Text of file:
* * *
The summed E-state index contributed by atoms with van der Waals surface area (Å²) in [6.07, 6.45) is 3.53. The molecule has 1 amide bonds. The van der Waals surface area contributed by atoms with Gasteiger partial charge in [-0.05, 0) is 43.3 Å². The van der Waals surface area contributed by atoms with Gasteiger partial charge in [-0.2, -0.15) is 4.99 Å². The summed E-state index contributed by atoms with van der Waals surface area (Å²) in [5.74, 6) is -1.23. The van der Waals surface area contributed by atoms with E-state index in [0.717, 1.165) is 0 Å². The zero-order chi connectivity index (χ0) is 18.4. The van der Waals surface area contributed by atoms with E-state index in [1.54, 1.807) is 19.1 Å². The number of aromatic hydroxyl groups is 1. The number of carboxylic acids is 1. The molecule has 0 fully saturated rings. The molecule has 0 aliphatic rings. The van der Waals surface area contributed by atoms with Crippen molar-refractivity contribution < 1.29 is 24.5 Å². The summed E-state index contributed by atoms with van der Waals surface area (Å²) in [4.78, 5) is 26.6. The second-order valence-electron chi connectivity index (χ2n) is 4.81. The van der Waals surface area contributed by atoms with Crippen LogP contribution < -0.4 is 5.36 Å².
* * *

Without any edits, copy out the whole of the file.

The summed E-state index contributed by atoms with van der Waals surface area (Å²) in [6.07, 6.45) is 3.53. The molecule has 1 amide bonds. The van der Waals surface area contributed by atoms with Gasteiger partial charge in [-0.05, 0) is 43.3 Å². The van der Waals surface area contributed by atoms with Gasteiger partial charge in [-0.2, -0.15) is 4.99 Å². The summed E-state index contributed by atoms with van der Waals surface area (Å²) in [5.74, 6) is -1.23. The van der Waals surface area contributed by atoms with E-state index in [0.717, 1.165) is 0 Å². The zero-order chi connectivity index (χ0) is 18.4. The van der Waals surface area contributed by atoms with E-state index in [1.54, 1.807) is 19.1 Å². The number of aromatic hydroxyl groups is 1. The number of carboxylic acids is 1. The molecule has 0 fully saturated rings. The molecule has 0 aliphatic rings. The van der Waals surface area contributed by atoms with Crippen molar-refractivity contribution < 1.29 is 24.5 Å². The summed E-state index contributed by atoms with van der Waals surface area (Å²) in [4.78, 5) is 26.6. The second-order valence-electron chi connectivity index (χ2n) is 4.81. The van der Waals surface area contributed by atoms with Crippen LogP contribution < -0.4 is 5.36 Å².